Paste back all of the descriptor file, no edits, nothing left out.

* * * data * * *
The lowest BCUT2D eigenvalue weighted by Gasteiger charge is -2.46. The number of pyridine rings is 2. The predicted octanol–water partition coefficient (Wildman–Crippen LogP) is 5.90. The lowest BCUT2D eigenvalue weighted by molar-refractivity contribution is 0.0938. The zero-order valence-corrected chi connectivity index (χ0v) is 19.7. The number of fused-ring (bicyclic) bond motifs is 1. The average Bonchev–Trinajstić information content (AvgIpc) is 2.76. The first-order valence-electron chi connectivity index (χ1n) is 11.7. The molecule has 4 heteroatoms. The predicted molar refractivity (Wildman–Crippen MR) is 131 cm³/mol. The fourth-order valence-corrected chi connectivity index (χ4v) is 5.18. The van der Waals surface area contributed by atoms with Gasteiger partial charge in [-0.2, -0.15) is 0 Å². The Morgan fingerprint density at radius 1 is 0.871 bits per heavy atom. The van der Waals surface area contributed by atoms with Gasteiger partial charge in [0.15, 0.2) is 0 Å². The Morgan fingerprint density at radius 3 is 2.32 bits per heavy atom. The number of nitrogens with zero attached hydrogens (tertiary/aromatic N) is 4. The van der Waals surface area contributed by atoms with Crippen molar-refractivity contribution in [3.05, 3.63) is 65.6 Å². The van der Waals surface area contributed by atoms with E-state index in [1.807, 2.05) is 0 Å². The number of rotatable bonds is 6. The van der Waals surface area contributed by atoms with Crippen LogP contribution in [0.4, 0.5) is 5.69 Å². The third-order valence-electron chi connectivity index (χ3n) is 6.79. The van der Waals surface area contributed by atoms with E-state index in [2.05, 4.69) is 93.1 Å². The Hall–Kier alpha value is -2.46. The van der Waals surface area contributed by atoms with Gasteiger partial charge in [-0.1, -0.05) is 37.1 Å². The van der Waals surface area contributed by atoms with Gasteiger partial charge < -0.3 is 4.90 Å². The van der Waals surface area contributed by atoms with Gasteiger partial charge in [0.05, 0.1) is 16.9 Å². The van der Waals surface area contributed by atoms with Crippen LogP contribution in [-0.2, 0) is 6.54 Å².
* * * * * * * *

The lowest BCUT2D eigenvalue weighted by Gasteiger charge is -2.46. The number of pyridine rings is 2. The predicted octanol–water partition coefficient (Wildman–Crippen LogP) is 5.90. The lowest BCUT2D eigenvalue weighted by molar-refractivity contribution is 0.0938. The zero-order valence-corrected chi connectivity index (χ0v) is 19.7. The number of fused-ring (bicyclic) bond motifs is 1. The average Bonchev–Trinajstić information content (AvgIpc) is 2.76. The first-order valence-electron chi connectivity index (χ1n) is 11.7. The molecule has 4 heteroatoms. The predicted molar refractivity (Wildman–Crippen MR) is 131 cm³/mol. The fourth-order valence-corrected chi connectivity index (χ4v) is 5.18. The van der Waals surface area contributed by atoms with Gasteiger partial charge in [-0.2, -0.15) is 0 Å². The Morgan fingerprint density at radius 1 is 0.871 bits per heavy atom. The van der Waals surface area contributed by atoms with Gasteiger partial charge in [0.15, 0.2) is 0 Å². The Morgan fingerprint density at radius 3 is 2.32 bits per heavy atom. The number of nitrogens with zero attached hydrogens (tertiary/aromatic N) is 4. The van der Waals surface area contributed by atoms with Crippen molar-refractivity contribution in [3.05, 3.63) is 65.6 Å². The van der Waals surface area contributed by atoms with E-state index in [1.807, 2.05) is 0 Å². The number of rotatable bonds is 6. The van der Waals surface area contributed by atoms with Crippen LogP contribution in [0.4, 0.5) is 5.69 Å². The third-order valence-electron chi connectivity index (χ3n) is 6.79. The van der Waals surface area contributed by atoms with E-state index in [2.05, 4.69) is 93.1 Å². The Hall–Kier alpha value is -2.46. The van der Waals surface area contributed by atoms with Gasteiger partial charge in [-0.1, -0.05) is 37.1 Å². The van der Waals surface area contributed by atoms with Gasteiger partial charge < -0.3 is 4.90 Å². The van der Waals surface area contributed by atoms with Gasteiger partial charge in [0.05, 0.1) is 16.9 Å². The van der Waals surface area contributed by atoms with Crippen LogP contribution in [-0.2, 0) is 6.54 Å².